- Private Darknet Platforms: A technologically savvy individual or group can set up a private Darknet platform to be able to communicate and share information while remaining hidden from potential monitors. In 2016, a team of university researchers set up their own secure anonymity network.
- The Amnesic Incognito Live System (TAILS): A portable operating system that uses Tor for user anonymity. TAILS does not store data locally, leaving no forensic artifacts on a hard drive for analysts to later review.
A holiday gift that keeps on giving: Pictured below is an easily obtained USB drive disguised as a necklace containing the TAILS operating system which can then be used to compromise an entire organization through a USB slot and potentially cause a major catastrophe should it be a hospital, public utility, or government agency, again, leaving no forensic artifacts on a hard drive for analysts to later review. Imagine a water facility’s control systems reprogrammed to add huge amounts of chlorine to the water. Soon the hospitals are overflowing with burn and poison victims, traffic is at a standstill when suddenly the electric utility goes off grid. Supermarkets run out of food, SNAP and Credit Cards don’t work, pandemonium ensues. I shudder to think about it but it is something we must think about and be prepared and plan for.
- Tor2Web: A tool that provides users access to Tor hidden services without downloading the Tor software. Tor2Web does not provide the same amount of anonymity as Tor.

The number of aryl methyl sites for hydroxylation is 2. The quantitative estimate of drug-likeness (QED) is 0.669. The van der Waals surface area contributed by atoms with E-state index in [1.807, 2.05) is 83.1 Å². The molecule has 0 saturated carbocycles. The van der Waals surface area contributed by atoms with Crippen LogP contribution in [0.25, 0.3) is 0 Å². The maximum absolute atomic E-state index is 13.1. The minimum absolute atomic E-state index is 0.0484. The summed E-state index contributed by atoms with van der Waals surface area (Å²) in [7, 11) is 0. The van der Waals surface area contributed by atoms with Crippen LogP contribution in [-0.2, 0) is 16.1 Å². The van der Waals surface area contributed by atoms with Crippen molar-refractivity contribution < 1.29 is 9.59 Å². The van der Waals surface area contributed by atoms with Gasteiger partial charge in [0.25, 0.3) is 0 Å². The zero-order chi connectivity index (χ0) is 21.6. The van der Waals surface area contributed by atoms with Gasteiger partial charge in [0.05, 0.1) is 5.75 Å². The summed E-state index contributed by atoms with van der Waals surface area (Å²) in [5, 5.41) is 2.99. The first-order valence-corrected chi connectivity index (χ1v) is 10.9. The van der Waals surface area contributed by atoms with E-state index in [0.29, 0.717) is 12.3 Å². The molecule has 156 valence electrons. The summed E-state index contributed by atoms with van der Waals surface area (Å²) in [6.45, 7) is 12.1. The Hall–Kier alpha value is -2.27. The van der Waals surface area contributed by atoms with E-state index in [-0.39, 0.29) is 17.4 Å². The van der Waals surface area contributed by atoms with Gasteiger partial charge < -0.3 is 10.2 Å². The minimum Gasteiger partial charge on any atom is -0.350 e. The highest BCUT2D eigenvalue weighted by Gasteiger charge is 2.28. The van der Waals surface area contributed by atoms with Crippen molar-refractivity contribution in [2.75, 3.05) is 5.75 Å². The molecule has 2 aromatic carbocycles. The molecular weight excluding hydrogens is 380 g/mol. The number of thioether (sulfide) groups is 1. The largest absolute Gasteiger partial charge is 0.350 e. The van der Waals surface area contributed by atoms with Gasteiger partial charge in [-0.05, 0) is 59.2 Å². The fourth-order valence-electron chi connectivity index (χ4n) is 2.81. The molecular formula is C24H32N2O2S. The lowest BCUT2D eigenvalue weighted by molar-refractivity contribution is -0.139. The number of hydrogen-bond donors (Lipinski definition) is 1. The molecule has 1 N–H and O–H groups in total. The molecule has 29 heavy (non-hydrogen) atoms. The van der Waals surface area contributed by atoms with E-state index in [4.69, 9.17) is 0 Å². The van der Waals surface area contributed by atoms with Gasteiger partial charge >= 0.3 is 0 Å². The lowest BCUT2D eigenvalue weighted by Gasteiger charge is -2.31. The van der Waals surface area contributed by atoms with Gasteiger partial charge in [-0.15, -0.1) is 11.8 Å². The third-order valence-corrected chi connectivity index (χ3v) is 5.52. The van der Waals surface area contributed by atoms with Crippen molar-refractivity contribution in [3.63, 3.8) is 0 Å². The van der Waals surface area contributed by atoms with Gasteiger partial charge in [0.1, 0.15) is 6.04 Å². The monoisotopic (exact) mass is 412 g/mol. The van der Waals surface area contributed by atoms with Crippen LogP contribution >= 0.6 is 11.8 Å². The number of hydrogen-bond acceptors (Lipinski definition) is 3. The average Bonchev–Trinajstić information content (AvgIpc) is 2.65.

- Virtual Private Networks (VPNs): A “private communications network often used by companies or organizations, to communicate confidentially over a public network” such as the Internet. VPNs encrypt but do not anonymize traffic, and they are often used by companies to allow employees to securely access a company’s internal network from a remote location.
- Other Encryption Tools: Commercial telecommunications companies are making communications tools more secure through encryption. More secure devices and applications such as WhatsApp and Telegram, and programs such as Pretty Good Privacy (PGP) encryption make it more difficult for law enforcement and others to read private communications.
The information in this article is provided courtesy of the United States Department of Homeland Security (DHS) NATIONAL PROTECTION AND PROGRAMS DIRECTORATE OFFICE OF CYBER AND INFRASTRUCTURE ANALYSIS (OCIA) and is based on the following sources and definitions:
1 The Open Web is any portion of the World Wide Web (Web) accessible with traditional Web browsers such as Google Chrome, Mozilla Firefox, and Microsoft Internet Explorer.
2 Note that the Darknet, Dark Web, and Deep Web—the portion of the Open Web not indexed by common search engines—are distinct, although the terms are often used interchangeably. Also, these terms are often spelled differently from publication to publication. Examples include “Dark Net,” or “Darkweb.”
3 Chertoff, M. and Simon, T. (2015). “Impact of the Dark Web on Internet Governance and Cyber Security.” Paper Series: No. 6. Global Commission on Internet Governance. https://www.cigionline.org/publications/impact-of-dark-web-internet-governance-and-cyber-security.
Accessed May 5, 2017.
4 This is the definition used by OCIA and is not necessarily consistent with definitions used by other publications.